The work, creativity, and care that has gone into building and sustaining this camp takes on new meaning in light of the fact that as of tomorrow, December 5, it will all be illegal and could be destroyed. This land, along with most of present day South Dakota and much of North Dakota and Wyoming, was reserved for the Oceti Sakowin, or Seven Council Fires of the Sioux, under the Fort Laramie Treaties of 1851 and 1868. The federal government quickly broke those treaties, however, and in the 1960s the land came under the jurisdiction of the Army Corps of Engineers. Last week the Corps announced that if the Oceti Sakowin and their allies do not vacate the land they will be subject to arrest–for trespassing.

This afternoon the rumor spread through camp that the Army Corps had denied the permit for the Dakota Access Pipeline to drill under the Missouri River. Those gathered here reacted to the news with joy and skepticism. Many regard it as a trick to make everyone go home. My cell phone service, already almost nonexistent, crashed completely under the strain of all the newcomers in camp today so I have not been able to verify the announcement or gauge the implications of its wording. It is a strange feature of life here that those outside know the official news about this struggle more quickly and easily than those camped at the heart of it.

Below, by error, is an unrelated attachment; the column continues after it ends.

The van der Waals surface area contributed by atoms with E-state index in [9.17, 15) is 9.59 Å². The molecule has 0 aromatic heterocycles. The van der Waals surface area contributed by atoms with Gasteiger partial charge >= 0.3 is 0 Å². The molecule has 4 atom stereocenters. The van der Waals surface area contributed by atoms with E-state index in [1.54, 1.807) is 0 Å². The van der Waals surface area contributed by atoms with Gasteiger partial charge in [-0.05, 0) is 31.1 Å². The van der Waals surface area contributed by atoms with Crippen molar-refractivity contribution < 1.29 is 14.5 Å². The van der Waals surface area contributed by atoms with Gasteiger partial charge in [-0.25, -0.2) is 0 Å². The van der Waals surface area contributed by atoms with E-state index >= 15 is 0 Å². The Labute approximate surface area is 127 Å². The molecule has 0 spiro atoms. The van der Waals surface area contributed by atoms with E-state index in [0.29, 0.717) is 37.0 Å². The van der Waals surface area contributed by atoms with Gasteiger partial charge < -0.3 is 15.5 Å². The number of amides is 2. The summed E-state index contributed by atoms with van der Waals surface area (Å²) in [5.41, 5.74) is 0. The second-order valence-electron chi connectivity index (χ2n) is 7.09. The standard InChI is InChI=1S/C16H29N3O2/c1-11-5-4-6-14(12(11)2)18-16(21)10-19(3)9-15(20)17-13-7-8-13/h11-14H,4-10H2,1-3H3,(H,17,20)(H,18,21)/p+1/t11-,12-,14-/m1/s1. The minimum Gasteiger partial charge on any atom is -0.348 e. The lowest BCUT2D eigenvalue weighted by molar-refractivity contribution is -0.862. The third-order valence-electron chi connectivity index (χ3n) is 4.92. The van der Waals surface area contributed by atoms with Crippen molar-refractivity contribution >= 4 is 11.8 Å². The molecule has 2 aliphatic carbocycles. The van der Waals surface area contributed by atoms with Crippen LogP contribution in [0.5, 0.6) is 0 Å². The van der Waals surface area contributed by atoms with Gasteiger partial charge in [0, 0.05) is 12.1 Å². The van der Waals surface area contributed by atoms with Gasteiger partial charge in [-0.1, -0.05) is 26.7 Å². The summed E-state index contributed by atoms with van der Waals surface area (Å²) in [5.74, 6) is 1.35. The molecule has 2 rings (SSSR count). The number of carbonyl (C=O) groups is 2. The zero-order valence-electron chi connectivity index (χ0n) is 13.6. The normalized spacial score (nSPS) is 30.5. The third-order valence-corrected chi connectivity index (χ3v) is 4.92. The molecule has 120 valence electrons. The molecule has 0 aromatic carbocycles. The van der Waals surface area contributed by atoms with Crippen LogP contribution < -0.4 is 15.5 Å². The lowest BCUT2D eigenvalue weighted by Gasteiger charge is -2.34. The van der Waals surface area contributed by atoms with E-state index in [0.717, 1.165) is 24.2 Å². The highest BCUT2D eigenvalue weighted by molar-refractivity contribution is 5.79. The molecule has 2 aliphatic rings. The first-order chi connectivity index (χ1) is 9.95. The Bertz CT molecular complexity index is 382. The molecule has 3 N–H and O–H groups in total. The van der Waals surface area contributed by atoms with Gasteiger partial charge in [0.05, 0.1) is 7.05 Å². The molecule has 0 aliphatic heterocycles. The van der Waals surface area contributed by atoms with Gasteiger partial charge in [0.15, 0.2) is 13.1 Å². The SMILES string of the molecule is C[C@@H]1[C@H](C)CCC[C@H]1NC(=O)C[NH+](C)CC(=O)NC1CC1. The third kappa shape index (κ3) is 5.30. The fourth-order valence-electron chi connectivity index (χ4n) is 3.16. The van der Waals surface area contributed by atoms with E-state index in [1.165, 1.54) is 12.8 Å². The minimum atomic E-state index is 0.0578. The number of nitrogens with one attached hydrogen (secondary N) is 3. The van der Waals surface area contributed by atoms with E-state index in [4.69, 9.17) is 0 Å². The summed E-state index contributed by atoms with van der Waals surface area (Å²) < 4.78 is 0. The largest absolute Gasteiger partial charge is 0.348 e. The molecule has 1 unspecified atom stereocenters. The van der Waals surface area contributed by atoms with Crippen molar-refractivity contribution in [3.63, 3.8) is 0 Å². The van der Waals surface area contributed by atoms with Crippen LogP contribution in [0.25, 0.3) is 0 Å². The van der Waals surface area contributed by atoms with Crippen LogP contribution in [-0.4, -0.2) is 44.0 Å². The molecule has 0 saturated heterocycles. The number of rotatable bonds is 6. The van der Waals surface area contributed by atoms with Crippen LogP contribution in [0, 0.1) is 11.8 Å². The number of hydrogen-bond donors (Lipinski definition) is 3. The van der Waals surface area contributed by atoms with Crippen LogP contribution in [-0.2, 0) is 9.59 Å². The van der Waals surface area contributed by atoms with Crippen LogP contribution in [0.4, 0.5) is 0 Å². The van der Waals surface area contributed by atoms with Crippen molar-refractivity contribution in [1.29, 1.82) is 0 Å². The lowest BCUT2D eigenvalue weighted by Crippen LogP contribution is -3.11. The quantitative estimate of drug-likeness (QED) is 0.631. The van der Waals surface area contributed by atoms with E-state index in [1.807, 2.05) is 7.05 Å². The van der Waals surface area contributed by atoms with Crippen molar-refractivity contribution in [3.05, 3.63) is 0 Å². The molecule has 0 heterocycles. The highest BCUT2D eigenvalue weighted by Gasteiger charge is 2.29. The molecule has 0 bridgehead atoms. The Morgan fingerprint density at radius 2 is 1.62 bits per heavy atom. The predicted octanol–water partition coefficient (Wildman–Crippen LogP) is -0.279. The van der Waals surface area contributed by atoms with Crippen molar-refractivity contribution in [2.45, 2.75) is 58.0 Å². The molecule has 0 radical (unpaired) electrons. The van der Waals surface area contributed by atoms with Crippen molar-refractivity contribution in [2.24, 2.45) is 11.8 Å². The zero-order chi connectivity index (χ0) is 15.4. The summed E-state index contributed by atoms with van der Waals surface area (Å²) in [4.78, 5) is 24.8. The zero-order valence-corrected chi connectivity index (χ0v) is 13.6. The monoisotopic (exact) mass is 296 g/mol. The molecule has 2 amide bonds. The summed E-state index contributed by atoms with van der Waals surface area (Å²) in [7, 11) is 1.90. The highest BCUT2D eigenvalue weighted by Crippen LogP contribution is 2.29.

It is dark now, and the line of headlights of cars coming into camp is longer than my line of sight and has been since this morning. Led by an estimated 2,000 to 3,500 veterans, supporters of Standing Rock have been streaming in and the camp is larger than I have ever seen it.

The Oceti Sakowin response to the tentative victory will become apparent in the coming days. But for now, as I watch the support still pouring in and fireworks exploding over the main entrance, to me it is clear only that the stand at Standing Rock has channeled the outrage and energy of a massive and unnamed river.

Thank you to John Gatchell and those at the Montana Wilderness Association who donated money to help us bring 6 -20 degree sleeping bags and 5 cots to Standing Rock and helped fund our trip. Thank you also to Peter and Miles Marchi for their expert advice on wall tents. This and future dispatches can be found on my new blog Don’t Go Quietly at

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Joe Bullington